The students directly working on these revisions were not integral parts of the activism at the beginning of the term. Shryer, for instance, never “felt directly involved” in participating or helping to organize the protests. She also was not “in direct communication with the [organizers].” She added, “That lack of communication has, in the end, kind of hurt us in a way that is unfortunate, because it has driven a sort of metaphorical wedge between [the protest organizers and members of SHARE].”

In fact, protest organizers were largely absent from direct communication with the institution and other student platforms. According to Loebl, while the student protestors “have had their voices heard through SAASHA […] there did not appear to be an interest to work with LUCC as an institutional organization.”

Bentley and Cisse said they were deliberate in remaining separate from LUCC and SAASHA given their disappointment with institutional frameworks from the past. They believe students protesting as individuals catalyze greater action and prevent other students within institutional frameworks from having to undergo the exhaustion and trauma Bentley and Cisse are facing.

Truesdell also noted none of the protestors approached her for a conversation. “The protests related to the most recent developments have come from students with tape over their mouths who do not seem like they want to engage in conversation,” she remarked.

Bentley and Cisse, for their part, claim to have never been contacted for a meeting. Instead, they were approached “inappropriately” by various members of the administration to clarify statements from the past, some dating several years back. Even though the administration referred to SAASHA and SHARE for student input, Bentley and Cisse were sent drafts of the updated policy. This came off as a “face-saving” and soothing tactic to the two protestors.

Some members of the Lawrence community have viewed these protests and policy changes as an extension of a conversation that began last Spring Term. Almost one full year ago, students reacted to news of Skoog’s return to campus with activism and demands for upheaval in policy. Many believe Skoog’s absence was due to a violation of the sexual misconduct policy.

“Both sets of protests can be characterized by the same elicitation of emotion and just the deep pain that students felt that caused those protests to come to fruition in the first place,” said Shryer. “One of the interesting and kind of sad parts about this whole thing is that Thomas Skoog has been at the center of these changes and these protests each time.”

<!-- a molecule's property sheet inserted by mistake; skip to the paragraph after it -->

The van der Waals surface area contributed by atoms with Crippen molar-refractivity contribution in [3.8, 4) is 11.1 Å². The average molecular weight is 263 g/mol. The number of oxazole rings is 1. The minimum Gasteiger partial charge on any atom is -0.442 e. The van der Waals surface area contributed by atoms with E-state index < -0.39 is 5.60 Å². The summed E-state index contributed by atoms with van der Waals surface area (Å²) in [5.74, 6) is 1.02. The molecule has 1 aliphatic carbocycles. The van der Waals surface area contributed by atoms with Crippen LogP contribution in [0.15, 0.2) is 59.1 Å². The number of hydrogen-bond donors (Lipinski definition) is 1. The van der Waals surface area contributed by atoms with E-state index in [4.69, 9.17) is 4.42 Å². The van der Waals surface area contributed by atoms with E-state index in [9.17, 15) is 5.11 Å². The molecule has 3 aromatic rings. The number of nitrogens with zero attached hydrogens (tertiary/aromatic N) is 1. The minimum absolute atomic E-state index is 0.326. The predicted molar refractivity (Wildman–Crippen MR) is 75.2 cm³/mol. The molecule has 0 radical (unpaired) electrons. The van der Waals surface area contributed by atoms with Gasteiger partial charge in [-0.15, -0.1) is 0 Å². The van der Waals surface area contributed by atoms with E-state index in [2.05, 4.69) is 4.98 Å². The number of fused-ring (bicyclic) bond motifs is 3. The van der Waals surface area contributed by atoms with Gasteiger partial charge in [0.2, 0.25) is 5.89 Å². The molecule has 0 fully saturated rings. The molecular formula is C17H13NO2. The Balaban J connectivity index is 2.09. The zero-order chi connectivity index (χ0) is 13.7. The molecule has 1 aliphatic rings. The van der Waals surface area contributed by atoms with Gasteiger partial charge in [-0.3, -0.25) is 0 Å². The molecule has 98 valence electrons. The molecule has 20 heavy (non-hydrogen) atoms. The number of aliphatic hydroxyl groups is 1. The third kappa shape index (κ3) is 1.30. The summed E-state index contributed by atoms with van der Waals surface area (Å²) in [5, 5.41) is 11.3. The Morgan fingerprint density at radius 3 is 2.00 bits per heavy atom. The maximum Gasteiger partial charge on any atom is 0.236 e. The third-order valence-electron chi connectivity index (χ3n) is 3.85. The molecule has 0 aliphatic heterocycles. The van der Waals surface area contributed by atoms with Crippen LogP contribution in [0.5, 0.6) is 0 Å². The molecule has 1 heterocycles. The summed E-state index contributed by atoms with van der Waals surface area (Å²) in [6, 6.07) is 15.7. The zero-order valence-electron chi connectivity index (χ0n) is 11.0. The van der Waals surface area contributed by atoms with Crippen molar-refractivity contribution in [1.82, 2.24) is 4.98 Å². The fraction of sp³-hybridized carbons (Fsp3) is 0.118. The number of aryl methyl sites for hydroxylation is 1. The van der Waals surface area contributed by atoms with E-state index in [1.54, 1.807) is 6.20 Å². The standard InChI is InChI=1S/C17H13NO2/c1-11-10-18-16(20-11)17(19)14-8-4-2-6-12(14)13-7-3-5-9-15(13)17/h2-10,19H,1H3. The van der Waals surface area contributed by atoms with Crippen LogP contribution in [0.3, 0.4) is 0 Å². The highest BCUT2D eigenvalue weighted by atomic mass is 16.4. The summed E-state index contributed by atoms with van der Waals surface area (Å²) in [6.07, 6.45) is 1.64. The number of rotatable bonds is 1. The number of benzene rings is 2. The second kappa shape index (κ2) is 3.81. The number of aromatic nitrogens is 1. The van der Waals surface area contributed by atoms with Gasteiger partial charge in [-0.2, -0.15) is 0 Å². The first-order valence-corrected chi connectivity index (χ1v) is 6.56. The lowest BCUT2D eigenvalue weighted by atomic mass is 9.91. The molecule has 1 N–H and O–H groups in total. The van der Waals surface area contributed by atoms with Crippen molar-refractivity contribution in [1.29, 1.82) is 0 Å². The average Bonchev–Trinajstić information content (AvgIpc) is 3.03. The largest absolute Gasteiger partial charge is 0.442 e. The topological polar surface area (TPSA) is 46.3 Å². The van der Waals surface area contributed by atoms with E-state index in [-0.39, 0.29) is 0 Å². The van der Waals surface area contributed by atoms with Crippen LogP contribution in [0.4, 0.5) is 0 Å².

Burstein also views the current conversation as an extension of student concerns that began last year. “I see this [current activism] as a continuation [of events from last spring] and really a lack of the administration continuing the conversation with students,” Burstein said. “I think that we would have been in a much better place if we had continued to engage around these issues through the fall and winter.”

The absence of communication between administrators and students can largely be attributed to SHARE’s lack of activity during Fall and Winter Terms. Several members of SHARE report having few meetings during that time. “Fall Term and Winter Term, we did not have strict meeting times. We would just meet on an arbitrary day,” junior and SHARE Advocate Vijayashree Krishnan elaborated. “[In Winter Term,] I may have gone to just two meetings and Fall Term, maybe like three.”

Bentley and Cisse, too, noted SHARE’s lack of activity as an impediment to improvement on the issue. They questioned whether SHARE could serve its function and amend the policy in an appropriate manner without meeting regularly. Speaking from her own experience as a former member of SHARE’s predecessor board, Bentley considered the meetings to be “colloquial” and “unprofessional,” and recalled members of the administration pushing work onto students’ shoulders.

“On the whole, it’s extremely disconcerting that we had to experience such a disturbing pattern of events for these changes to come in place,” Loebl concluded. Kramer also supported students’ reactions to the Skoog case. “Much of the campus was concerned before, but there’s a very distinct and powerful charge for students to be able to say “we were right” now—because they were,” she wrote in an email response. “I hope that it encourages us to listen more carefully and move more quickly in the light of students’ concerns and expression about their own safety in future.”

Truesdell attributed the recent lack of activity to Williams’ transition time into his new multifaceted role at the beginning of the year and the departure of the Associate Dean of Students for Health and Wellness in Winter Term.